Plans that offer additional coverage such as routine vision, dental, and prescription drug coverage may be more likely to charge higher out-of-pocket costs. Certain types of Medicare Advantage plans, such as Health Maintenance Organization (HMO) plans, may require that beneficiaries use in-network providers, or they will not cover the costs of services, with the exception of medical emergencies. In general, Medicare Advantage plans have lower cost sharing than Original Medicare, but specific Medicare Part C costs will depend on the plan.
One notable difference between Medicare Part C and Original Medicare is that all Medicare Advantage plans have a yearly out-of-pocket spending limit. Once you reach the plan limit (including the deductible), the Medicare Advantage plan overs 100% of covered medical services for the rest of the year. In contrast, Original Medicare doesn’t have an annual spending cap, and there’s no maximum limit on the amount you could spend on health-care services in a given year. If you get into a serious accident or have an illness that requires a lot of ongoing care, your health-care costs could quickly skyrocket.
With Medicare Advantage plans, you have peace of mind knowing that there’s a cap to your annual medical costs.
Medicare Advantage Plan Premiums
- Be enrolled in both Medicare Part A and Part B.
- Live in the service area of a Medicare Advantage plan.
- Not have an end-stage renal disease (with some exceptions).
For most individuals, Medicare Part A is premium-free if you have worked at least 10 years (40 quarters) and paid Medicare taxes; otherwise, you may owe a monthly premium. Medicare Part B generally includes monthly premiums unless you qualify for low-income assistance.
In addition to paying your Part B premium, you may also be responsible for paying a Medicare Advantage premium. Some Medicare Advantage plans may have premiums as low as $0, while other plans may have higher monthly premiums, You may want to compare all available plan options in your area to find a plan with costs and benefits that meet your needs. Remember, even if your service area offers a Medicare Advantage plan with a $0 premium, this doesn’t mean that that plan won’t have other costs. You’ll still need to pay the Medicare Part B premium, along with any copayments, coinsurance, or deductibles required by the Medicare Advantage plan. Always be careful to evaluate all costs related to any Medicare Advantage plan you’re considering, not just the premium.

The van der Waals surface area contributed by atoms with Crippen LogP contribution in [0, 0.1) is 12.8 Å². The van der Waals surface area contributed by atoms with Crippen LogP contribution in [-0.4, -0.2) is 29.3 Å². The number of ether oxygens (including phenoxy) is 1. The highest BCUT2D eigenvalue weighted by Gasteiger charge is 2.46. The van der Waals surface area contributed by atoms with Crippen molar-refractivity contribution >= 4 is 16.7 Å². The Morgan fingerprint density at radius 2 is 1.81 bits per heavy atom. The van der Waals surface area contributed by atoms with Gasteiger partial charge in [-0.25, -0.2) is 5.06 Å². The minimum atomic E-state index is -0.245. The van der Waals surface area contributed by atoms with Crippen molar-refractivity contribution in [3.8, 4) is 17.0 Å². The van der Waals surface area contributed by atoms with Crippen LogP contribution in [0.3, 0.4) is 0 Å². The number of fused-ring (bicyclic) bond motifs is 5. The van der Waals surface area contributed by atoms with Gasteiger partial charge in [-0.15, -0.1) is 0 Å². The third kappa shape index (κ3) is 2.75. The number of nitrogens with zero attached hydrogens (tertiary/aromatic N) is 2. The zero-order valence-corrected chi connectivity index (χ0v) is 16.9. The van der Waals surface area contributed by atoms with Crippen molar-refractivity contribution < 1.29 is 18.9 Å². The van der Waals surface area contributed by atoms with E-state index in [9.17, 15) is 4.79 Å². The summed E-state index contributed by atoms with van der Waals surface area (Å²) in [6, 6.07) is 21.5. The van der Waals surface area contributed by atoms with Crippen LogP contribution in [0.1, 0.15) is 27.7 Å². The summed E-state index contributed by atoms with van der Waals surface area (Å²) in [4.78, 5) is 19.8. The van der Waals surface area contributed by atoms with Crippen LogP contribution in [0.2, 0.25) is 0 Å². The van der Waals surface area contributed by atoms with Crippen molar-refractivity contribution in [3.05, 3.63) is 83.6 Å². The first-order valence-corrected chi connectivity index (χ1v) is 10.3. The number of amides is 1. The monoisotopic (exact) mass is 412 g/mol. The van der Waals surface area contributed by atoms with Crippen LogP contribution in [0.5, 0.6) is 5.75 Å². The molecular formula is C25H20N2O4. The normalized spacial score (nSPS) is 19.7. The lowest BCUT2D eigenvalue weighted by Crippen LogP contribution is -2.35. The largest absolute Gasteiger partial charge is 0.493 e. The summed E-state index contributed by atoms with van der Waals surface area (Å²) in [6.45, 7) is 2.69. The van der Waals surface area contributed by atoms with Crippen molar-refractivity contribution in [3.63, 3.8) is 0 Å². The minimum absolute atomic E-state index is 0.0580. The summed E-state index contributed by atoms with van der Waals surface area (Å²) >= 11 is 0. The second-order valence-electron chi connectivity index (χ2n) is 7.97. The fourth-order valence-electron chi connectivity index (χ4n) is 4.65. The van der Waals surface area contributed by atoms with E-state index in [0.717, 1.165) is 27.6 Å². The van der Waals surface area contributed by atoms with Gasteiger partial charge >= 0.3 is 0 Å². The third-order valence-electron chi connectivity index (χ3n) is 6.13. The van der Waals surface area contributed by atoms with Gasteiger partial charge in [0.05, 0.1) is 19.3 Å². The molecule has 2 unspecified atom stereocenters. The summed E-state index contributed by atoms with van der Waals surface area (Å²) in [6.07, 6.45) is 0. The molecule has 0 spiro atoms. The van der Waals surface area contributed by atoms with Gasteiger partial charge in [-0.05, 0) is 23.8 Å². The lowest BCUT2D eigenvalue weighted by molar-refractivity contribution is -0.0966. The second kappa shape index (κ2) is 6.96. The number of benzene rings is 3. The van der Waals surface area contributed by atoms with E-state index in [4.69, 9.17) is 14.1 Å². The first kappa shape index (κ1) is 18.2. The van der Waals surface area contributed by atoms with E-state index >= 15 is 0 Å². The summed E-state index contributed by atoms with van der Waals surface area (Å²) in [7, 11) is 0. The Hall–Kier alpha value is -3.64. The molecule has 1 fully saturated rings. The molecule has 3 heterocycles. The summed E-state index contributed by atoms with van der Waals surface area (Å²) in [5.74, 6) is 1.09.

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Other Medicare Advantage Plan Costs
The cost of your Medicare Advantage plan will depend on a variety of factors, including:
- How much you pay for each service or doctor visit (copayment and/or coinsurance).
- Whether the plan has a yearly deductible that you must meet before it provides coverage.
- What type of services you require and how often you require them.
- Whether you enroll in a plan with additional benefits such as routine vision, dental, or prescription drug coverage.
- Your out-of-pocket prescription drug costs (if the plan includes this benefit)
- How much the plan’s maximum out-of-pocket limit is for covered medical services.
- Whether you will be required to receive care from in-network health-care providers or whether you can use non-network providers (usually with higher cost sharing).
- Medicare Advantage plans determine cost-sharing requirements for covered services, and each plan sets its own coinsurance percentages and terms. So it’s a good idea to shop around and compare plan options to find coverage that fits your budget and offers the best value.
Keep in mind that Medicare Advantage plan costs may change from year to year, so it’s important to review your coverage annually to make sure it’s still meeting your needs.
If you need help finding Medicare Advantage plan options that fit your budget, contact eHealth to speak with a licensed insurance agent today.